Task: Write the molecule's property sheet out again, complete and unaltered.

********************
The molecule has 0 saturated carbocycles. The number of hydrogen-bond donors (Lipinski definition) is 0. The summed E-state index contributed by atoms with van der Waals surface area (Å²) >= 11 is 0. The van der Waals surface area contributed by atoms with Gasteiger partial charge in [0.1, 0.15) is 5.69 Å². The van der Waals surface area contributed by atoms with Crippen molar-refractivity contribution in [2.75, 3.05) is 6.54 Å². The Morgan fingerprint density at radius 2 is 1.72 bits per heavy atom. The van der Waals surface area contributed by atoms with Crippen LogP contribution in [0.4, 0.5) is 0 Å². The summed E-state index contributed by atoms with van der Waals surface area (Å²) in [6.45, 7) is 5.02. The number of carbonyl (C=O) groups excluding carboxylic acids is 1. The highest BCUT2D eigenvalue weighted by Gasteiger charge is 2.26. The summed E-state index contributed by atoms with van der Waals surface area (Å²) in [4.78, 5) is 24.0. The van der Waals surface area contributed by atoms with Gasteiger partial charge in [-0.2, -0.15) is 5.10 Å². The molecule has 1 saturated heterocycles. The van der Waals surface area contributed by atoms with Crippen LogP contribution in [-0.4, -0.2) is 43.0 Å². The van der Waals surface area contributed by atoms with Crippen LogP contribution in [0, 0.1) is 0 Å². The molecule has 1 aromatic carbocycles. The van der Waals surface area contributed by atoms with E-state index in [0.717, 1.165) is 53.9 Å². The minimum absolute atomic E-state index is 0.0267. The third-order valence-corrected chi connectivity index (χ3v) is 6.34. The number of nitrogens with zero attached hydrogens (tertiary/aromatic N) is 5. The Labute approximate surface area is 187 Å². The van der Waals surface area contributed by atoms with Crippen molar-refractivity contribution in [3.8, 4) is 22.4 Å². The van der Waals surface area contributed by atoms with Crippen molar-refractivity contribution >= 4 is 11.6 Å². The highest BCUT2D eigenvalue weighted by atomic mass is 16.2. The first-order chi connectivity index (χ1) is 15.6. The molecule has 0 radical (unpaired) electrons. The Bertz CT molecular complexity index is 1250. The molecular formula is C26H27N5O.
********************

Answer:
The molecule has 0 saturated carbocycles. The number of hydrogen-bond donors (Lipinski definition) is 0. The summed E-state index contributed by atoms with van der Waals surface area (Å²) >= 11 is 0. The van der Waals surface area contributed by atoms with Gasteiger partial charge in [0.1, 0.15) is 5.69 Å². The van der Waals surface area contributed by atoms with Crippen molar-refractivity contribution in [2.75, 3.05) is 6.54 Å². The Morgan fingerprint density at radius 2 is 1.72 bits per heavy atom. The van der Waals surface area contributed by atoms with Crippen LogP contribution in [0.4, 0.5) is 0 Å². The summed E-state index contributed by atoms with van der Waals surface area (Å²) in [6.45, 7) is 5.02. The number of carbonyl (C=O) groups excluding carboxylic acids is 1. The highest BCUT2D eigenvalue weighted by Gasteiger charge is 2.26. The summed E-state index contributed by atoms with van der Waals surface area (Å²) in [4.78, 5) is 24.0. The van der Waals surface area contributed by atoms with Gasteiger partial charge in [-0.2, -0.15) is 5.10 Å². The molecule has 1 saturated heterocycles. The van der Waals surface area contributed by atoms with Crippen LogP contribution in [-0.4, -0.2) is 43.0 Å². The van der Waals surface area contributed by atoms with Crippen LogP contribution in [0, 0.1) is 0 Å². The molecule has 1 aromatic carbocycles. The van der Waals surface area contributed by atoms with E-state index in [0.717, 1.165) is 53.9 Å². The minimum absolute atomic E-state index is 0.0267. The third-order valence-corrected chi connectivity index (χ3v) is 6.34. The number of nitrogens with zero attached hydrogens (tertiary/aromatic N) is 5. The Labute approximate surface area is 187 Å². The van der Waals surface area contributed by atoms with Crippen molar-refractivity contribution in [3.8, 4) is 22.4 Å². The van der Waals surface area contributed by atoms with Crippen molar-refractivity contribution >= 4 is 11.6 Å². The highest BCUT2D eigenvalue weighted by atomic mass is 16.2. The first-order chi connectivity index (χ1) is 15.6. The molecule has 0 radical (unpaired) electrons. The Bertz CT molecular complexity index is 1250. The molecular formula is C26H27N5O.